AmeriCorps Makes Front Page

Member Coach Becca and members Laura and T pose while on the peace walk Tuesday night.

Member Coach Becca and members Laura and T pose while on the peace walk Tuesday night.

AmeriCorps members T and Laura along with member coach, Becca, joined a peace walk through the East Bluff Neighborhood where the Children’s Home is located.  This peace walk went along with the third annual Night Out Against Crime where people from the neighborhood come together to make a difference to bring peace back to the area. 

There was a great turn out!  There were people who live and work in the East Bluff, the police and fire fighters that work in the area, and a couple dozen volunteers from Target who helped serve the delicious corn and hot dogs while also helping out with face painting.  The night was full of fun! 

Check out the front page article of the Peoria Journal Star!

http://www.pjstar.com/article/20140805/NEWS/140809533/0/SEARCH

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We’re Back!

After 6 months of hard work, we’ve officially closed the Washington Tornado Relief Center. It’s a bittersweet feeling; while we’re thrilled to see people back on their feet, we’ll also miss all the wonderful volunteers and neighbors we’ve met. There’s too much to say about this experience for one post, so for now I’ll stick to the facts:

1. The WTRC was open from November 18th, 2013- May 10th, 2014.

2. During those 6 months we had countless volunteers (and by “countless” I mean, “we’re still counting them!”) who logged over 5000 hours of service time.

3. There were days when we had over 100 people come to the store for help.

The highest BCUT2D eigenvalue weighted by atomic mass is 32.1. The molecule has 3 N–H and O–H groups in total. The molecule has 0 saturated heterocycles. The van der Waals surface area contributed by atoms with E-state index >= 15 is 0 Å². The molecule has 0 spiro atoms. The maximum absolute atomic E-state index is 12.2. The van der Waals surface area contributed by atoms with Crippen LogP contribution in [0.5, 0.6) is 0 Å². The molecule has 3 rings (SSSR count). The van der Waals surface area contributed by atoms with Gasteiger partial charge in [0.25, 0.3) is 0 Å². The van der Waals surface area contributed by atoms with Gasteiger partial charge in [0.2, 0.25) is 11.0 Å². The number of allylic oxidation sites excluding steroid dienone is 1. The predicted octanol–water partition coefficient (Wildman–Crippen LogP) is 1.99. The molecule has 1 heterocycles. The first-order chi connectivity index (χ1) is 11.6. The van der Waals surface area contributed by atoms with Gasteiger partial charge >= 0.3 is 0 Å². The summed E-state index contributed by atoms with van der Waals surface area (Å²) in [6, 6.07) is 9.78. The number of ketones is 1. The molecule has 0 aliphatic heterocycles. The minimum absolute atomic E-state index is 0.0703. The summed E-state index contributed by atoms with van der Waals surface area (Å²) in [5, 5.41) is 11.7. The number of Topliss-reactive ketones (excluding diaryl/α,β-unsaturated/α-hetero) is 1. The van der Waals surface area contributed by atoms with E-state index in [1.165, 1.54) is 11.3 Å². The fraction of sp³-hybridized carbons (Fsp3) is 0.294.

4. We worked with many local (and not-so-local) organizations to find, receive, coordinate, and give out thousands of donations.

5. We filled 3 stores at the Washington Plaza in Sunnyland, plus 4 or 5 warehouses, with donations.

6. People from as far away as North Carolina and New Jersey traveled to the WTRC to volunteer with us.

7. AmeriCorps St. Louis came to Washington immediately after the tornadoes to take over the phone/volunteer coordination for us–and they were fantastic!

8. The Salvation Army and Red Cross brought hot food and drinks to us so we could feed our volunteers (and ourselves!) for several days.  The Red Cross continued to bring us hot chocolate and coffee all through the record-breaking cold this winter.

9. There were lots of tears–at first, tears of sadness and shock; but then, tears of happiness and relief as people started to put their lives back together.

10. We celebrated 3 major holidays at the Center–Thanksgiving, Christmas, and Easter. They might be some of the most memorable -and meaningful- holidays we’ll ever celebrate.

 

So, the WTRC is closed.  We’re still helping to make sure the remaining donations (mostly water, perfect for the hot summer coming up) gets to those in need, but we’re no longer in Washington daily.  The people we met, the stories we heard, and the volunteers who gave so much to help those in need will always stay with us, though.  They’ve become a part of our program, a part of our community, and a part of our lives.  And we’ll always be grateful for the opportunity to be part of their story.  We’re sure, no matter what, they’ll stay Washington Strong!

 

 

.Washington AmeriCorps

Devastation.